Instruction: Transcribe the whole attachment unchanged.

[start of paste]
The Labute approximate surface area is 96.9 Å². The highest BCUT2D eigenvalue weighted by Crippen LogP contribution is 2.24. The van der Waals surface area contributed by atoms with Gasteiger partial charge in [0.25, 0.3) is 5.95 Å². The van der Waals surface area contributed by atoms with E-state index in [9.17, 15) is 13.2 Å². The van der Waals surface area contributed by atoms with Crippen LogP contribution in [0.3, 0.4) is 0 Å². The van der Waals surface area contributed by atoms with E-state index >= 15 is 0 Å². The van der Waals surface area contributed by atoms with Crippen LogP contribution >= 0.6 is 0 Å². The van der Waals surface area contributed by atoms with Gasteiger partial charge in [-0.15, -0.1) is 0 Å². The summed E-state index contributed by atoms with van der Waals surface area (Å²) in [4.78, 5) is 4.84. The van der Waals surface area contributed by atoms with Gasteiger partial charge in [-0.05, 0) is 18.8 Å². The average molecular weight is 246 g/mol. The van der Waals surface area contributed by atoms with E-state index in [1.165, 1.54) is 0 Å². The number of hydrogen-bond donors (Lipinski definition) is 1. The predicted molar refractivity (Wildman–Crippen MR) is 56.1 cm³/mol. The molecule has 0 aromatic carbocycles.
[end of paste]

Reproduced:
The Labute approximate surface area is 96.9 Å². The highest BCUT2D eigenvalue weighted by Crippen LogP contribution is 2.24. The van der Waals surface area contributed by atoms with Gasteiger partial charge in [0.25, 0.3) is 5.95 Å². The van der Waals surface area contributed by atoms with E-state index in [9.17, 15) is 13.2 Å². The van der Waals surface area contributed by atoms with Crippen LogP contribution in [0.3, 0.4) is 0 Å². The van der Waals surface area contributed by atoms with E-state index >= 15 is 0 Å². The van der Waals surface area contributed by atoms with Crippen LogP contribution >= 0.6 is 0 Å². The van der Waals surface area contributed by atoms with Gasteiger partial charge in [-0.15, -0.1) is 0 Å². The summed E-state index contributed by atoms with van der Waals surface area (Å²) in [4.78, 5) is 4.84. The van der Waals surface area contributed by atoms with Gasteiger partial charge in [-0.05, 0) is 18.8 Å². The average molecular weight is 246 g/mol. The van der Waals surface area contributed by atoms with E-state index in [1.165, 1.54) is 0 Å². The number of hydrogen-bond donors (Lipinski definition) is 1. The predicted molar refractivity (Wildman–Crippen MR) is 56.1 cm³/mol. The molecule has 0 aromatic carbocycles.